Outside “TRNC” waters, Turkey has attempted to justify its exploratory activities by claiming that they are conducted in waters in which Turkey has “ipso facto and ab initio legal and sovereign rights,” which translates into an assertion that the exploration is being conducted on Turkey’s continental shelf. According to Article 77 of the United Nations Convention on the Law of the Sea (UNCLOS), a state like Turkey (but unlike the TRNC) possesses “exclusive sovereign right for the purpose of exploring and exploiting” the natural resources of its continental shelf, including the “mineral and other non-living resources of the seabed and subsoil.”1 Though Turkey is not a state party to UNCLOS, Article 77’s provisions reflect customary international law, and thus both empower but also constrain Turkey’s (and other states’) continental shelf entitlements. Absent unusual subsurface conditions, the maximum breadth of a state’s continental shelf is 200 nautical miles (nm) from its baselines, typically the low-water line of its coast.
When, as is the case here, the continental shelf entitlements of opposite (e.g. Cyprus and Egypt) or adjacent (e.g. Greece and Turkey) states overlap, customary international law (as reflected in UNCLOS Articles 74 and 83) requires states to agree on a boundary delimitation based on international law to reach an “equitable” solution. In the Eastern Mediterranean, Egypt and Cyprus agreed on a maritime boundary delimitation (which Turkey does not recognize) in 2003. As already discussed, Turkey and Libya agreed on a maritime boundary in 2019 (which Greece and Cyprus have protested), and Greece and Egypt delimited their maritime boundary in August 2020 (which Turkey has protested). It is important to note that according to Article 34 of the Vienna Convention on the Law of Treaties, these bilateral treaties create neither obligations nor rights for a third state without its consent. In other words, these negotiated boundary (and associated resource) delimitations only purport to create rights and obligations for the states that agreed to them.
Whether done through a negotiated agreement or through resort to a judicial or arbitral tribunal, the process for determining an “equitable” maritime boundary that has crystallized under both UNCLOS and customary international law begins with the drawing of a provisional equidistance line (the line every point of which is equidistant from the nearest points on the respective states’ baselines). This equidistance line, also referred to as a median line, should be adjusted as equity demands to take into account special or relevant circumstances, such as a marked disproportionality between the length of the parties’ relevant coasts and the maritime areas that appertain to them. All of the maritime boundary delimitation agreements referenced above, plus others that have been negotiated in the region (Cyprus-Lebanon and Cyprus-Israel), have accepted equidistance as the underlying legal doctrine for determining “equity.” Equidistance also seems to be the underlying principle in Turkey’s unilateral declaration of a maritime boundary between itself and Egypt, which Cyprus has protested, and in Cyprus’s unilateral declaration of a continental shelf boundary between it and Turkey, depicted below.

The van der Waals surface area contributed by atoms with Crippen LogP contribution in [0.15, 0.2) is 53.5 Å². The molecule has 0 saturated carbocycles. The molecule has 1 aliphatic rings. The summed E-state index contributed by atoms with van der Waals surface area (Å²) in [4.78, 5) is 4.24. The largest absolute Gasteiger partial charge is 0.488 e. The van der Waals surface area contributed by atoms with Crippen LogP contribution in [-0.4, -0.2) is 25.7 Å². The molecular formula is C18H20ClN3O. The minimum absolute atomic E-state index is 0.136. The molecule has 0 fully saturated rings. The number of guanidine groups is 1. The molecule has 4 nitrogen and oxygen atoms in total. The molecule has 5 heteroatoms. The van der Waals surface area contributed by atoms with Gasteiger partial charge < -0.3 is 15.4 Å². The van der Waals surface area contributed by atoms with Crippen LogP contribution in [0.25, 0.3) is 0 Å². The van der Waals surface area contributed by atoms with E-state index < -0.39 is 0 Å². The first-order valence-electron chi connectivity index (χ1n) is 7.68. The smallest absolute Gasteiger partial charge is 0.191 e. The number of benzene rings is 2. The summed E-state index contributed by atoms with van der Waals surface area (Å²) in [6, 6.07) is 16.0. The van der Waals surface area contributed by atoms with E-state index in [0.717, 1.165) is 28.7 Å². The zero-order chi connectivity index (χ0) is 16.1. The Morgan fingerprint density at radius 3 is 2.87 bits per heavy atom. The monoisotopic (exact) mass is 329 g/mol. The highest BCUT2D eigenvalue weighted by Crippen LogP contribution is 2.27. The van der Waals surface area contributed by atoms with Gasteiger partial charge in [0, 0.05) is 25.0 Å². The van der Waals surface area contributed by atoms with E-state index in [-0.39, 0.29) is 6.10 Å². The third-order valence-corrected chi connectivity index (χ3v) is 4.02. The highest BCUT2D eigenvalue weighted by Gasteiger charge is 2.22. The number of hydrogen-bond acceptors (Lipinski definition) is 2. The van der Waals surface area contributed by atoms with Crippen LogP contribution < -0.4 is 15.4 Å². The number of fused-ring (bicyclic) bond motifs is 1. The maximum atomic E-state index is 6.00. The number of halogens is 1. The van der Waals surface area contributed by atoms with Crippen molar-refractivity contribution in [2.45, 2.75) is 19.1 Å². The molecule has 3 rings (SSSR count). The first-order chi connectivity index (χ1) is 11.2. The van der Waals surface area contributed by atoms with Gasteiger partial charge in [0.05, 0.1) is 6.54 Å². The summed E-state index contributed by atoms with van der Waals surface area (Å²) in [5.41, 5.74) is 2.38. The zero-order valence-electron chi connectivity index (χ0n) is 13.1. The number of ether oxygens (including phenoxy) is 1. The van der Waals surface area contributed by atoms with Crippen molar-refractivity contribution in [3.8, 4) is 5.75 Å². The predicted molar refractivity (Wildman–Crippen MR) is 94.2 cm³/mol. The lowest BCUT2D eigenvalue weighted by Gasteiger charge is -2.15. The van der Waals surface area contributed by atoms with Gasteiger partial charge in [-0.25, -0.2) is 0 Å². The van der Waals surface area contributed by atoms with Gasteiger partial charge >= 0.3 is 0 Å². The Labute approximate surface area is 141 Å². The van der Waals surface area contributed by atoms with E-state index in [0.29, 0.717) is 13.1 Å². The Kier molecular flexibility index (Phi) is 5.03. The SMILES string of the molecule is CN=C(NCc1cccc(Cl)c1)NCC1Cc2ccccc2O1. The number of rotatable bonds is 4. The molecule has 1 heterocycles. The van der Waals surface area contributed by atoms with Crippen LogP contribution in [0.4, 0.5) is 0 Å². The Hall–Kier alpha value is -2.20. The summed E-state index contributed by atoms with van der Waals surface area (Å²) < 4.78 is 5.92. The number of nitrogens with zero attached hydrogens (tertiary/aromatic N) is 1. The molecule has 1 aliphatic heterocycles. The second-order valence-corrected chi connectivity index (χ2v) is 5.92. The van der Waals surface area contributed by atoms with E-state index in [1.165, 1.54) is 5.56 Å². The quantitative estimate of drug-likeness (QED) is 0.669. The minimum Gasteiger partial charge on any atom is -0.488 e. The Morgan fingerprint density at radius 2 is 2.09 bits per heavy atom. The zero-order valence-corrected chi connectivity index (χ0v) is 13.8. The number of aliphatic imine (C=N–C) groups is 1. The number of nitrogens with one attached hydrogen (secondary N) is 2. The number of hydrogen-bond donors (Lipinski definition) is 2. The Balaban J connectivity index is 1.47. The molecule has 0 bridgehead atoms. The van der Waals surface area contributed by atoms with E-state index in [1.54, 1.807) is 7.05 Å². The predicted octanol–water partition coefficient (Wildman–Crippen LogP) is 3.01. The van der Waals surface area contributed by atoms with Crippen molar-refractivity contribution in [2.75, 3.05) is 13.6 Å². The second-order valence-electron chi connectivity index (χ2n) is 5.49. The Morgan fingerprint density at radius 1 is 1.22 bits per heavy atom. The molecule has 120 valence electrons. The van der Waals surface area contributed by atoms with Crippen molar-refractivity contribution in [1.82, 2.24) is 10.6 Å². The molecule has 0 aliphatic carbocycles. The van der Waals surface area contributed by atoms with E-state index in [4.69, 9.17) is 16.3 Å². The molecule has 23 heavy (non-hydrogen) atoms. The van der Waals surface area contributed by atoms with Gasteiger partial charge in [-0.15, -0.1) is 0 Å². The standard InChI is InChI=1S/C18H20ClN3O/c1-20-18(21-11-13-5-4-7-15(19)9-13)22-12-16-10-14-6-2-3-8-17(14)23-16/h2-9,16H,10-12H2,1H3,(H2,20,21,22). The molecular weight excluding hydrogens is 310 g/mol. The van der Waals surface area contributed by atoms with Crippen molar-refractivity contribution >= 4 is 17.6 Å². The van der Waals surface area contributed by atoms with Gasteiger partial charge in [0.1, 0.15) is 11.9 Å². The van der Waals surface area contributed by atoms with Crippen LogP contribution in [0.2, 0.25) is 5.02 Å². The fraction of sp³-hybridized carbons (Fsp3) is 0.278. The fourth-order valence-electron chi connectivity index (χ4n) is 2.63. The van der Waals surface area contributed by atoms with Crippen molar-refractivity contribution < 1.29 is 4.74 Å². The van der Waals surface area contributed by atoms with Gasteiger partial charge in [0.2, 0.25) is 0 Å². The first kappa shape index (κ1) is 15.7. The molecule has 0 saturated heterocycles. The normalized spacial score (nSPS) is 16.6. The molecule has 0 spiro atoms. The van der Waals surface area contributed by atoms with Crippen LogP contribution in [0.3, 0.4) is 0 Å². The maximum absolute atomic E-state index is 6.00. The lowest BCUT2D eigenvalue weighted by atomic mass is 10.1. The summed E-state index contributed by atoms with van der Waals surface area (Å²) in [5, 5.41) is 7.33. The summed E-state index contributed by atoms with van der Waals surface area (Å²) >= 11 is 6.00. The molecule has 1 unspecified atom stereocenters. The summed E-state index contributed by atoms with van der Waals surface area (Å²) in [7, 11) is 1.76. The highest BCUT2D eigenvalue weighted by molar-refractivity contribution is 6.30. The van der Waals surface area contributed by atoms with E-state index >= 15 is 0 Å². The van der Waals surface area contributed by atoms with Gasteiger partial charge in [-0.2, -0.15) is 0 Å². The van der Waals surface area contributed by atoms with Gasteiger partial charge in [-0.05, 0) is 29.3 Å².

As for Greece and Turkey, Greece in 1976 petitioned the International Court of Justice to delimit its respective continental shelves and Turkey’s. Turkey disputed the court’s jurisdiction, and in a 1978 ruling, the court agreed with Turkey and dismissed the case. The two states have not reached a maritime boundary delimitation agreement since.